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Thinking in Java (2nd Edition) Paperback – May 31, 2000

ISBN-13: 978-0130273635 ISBN-10: 0130273635 Edition: 2nd

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Product Details

  • Paperback: 1128 pages
  • Publisher: Pearson Education; 2 edition (May 31, 2000)
  • Language: English
  • ISBN-10: 0130273635
  • ISBN-13: 978-0130273635
  • Product Dimensions: 9.3 x 7 x 1.7 inches
  • Shipping Weight: 3.6 pounds
  • Average Customer Review: 4.1 out of 5 stars  See all reviews (129 customer reviews)
  • Amazon Best Sellers Rank: #1,965,373 in Books (See Top 100 in Books)

Editorial Reviews

Amazon.com Review

Perfect for migrating to Java from a fellow object-oriented language (such as C++), the second edition of Thinking in Java continues the earlier version's thoughtful approach to learning Java inside and out, while also bringing it up to speed with some of the latest in Java 2 features. This massive tutorial covers many of the nooks and crannies of the language, which is of great value in the programming world.

The most prominent feature of the book is its diligent and extremely thorough treatment of the Java language, with special attention to object design. (For instance, 10 pages of sample code show all of the available operators.) Some of the best thinking about objects is in this book, including when to use composition over inheritance. The esoteric details of Java in regard to defining classes are thoroughly laid out. (The material on interfaces, inner classes, and designing for reuse will please any expert.) Each section also has sample exercises that let you try out and expand your Java knowledge.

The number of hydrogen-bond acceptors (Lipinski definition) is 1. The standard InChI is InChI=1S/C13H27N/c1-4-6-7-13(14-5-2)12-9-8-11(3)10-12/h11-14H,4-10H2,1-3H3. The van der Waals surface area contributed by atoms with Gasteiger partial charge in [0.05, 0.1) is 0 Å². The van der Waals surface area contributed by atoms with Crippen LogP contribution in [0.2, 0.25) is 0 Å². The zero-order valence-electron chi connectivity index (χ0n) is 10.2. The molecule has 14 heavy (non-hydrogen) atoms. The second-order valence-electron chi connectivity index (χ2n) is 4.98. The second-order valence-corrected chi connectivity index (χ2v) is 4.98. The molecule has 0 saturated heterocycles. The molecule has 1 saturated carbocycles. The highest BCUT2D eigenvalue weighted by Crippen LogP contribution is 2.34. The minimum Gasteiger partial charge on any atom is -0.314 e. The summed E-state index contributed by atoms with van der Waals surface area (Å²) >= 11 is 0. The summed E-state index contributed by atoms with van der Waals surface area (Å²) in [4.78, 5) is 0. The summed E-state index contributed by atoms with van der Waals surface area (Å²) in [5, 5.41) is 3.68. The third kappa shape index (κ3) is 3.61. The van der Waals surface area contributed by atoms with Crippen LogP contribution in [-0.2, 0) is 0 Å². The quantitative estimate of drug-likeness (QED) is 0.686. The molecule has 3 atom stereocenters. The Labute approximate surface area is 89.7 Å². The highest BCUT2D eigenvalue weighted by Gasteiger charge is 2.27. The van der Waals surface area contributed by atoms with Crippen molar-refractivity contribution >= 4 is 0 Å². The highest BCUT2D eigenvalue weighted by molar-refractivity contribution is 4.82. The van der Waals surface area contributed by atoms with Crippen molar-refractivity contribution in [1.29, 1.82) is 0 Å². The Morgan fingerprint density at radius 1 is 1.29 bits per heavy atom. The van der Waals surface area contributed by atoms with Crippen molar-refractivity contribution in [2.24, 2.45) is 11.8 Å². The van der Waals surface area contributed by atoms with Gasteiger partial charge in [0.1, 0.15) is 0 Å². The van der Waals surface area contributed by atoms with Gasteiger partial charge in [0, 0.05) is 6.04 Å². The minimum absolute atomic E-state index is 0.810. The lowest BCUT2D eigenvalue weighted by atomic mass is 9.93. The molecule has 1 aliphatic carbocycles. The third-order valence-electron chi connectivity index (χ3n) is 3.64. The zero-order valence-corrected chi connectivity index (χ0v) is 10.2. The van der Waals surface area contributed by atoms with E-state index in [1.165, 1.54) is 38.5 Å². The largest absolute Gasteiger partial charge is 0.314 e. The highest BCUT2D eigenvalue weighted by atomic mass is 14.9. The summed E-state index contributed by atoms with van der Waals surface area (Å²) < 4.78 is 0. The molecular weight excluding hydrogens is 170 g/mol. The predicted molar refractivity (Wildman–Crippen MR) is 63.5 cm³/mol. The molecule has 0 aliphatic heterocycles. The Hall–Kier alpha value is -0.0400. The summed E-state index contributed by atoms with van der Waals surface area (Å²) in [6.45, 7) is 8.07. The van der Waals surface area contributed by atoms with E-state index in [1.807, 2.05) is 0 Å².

Besides getting the reader to "think in objects," Thinking in Java also covers other APIs in Java 2. Excellent sections include an in-depth tour of Java's collection and stream classes, and enterprise-level APIs like servlets, JSPs, EJBs, and RMI. Weighing in at over 1,000 pages, any reader who is serious about learning Java inside and out will want to take a look at this superior resource on some of the latest and most advanced thinking in object design. --Richard Dragan

Topics covered:

  • Object-design basics
  • Inheritance and polymorphism
  • Object lifetimes
  • Exception handling
  • Multithreading and persistence
  • Java on the Internet
  • Analysis and design basics
  • Java basics: keywords and flow control
  • Initializing objects
  • Garbage collection
  • Java packages
  • Designing for reuse: composition vs. inheritance
  • The final keyword
  • Interfaces and inner classes
  • Arrays and container classes

  • Java I/O classes
  • Run-time type identification
  • UI design basics with Swing
  • Deploying to JAR files
  • Network programming with sockets
  • JDBC database programming
  • Introduction to servlets
  • JavaServer Pages (JSPs)
  • RMI
  • CORBA
  • Enterprise JavaBeans (EJBs) and Jini
  • Cloning objects
  • The Java Native Interface (JNI)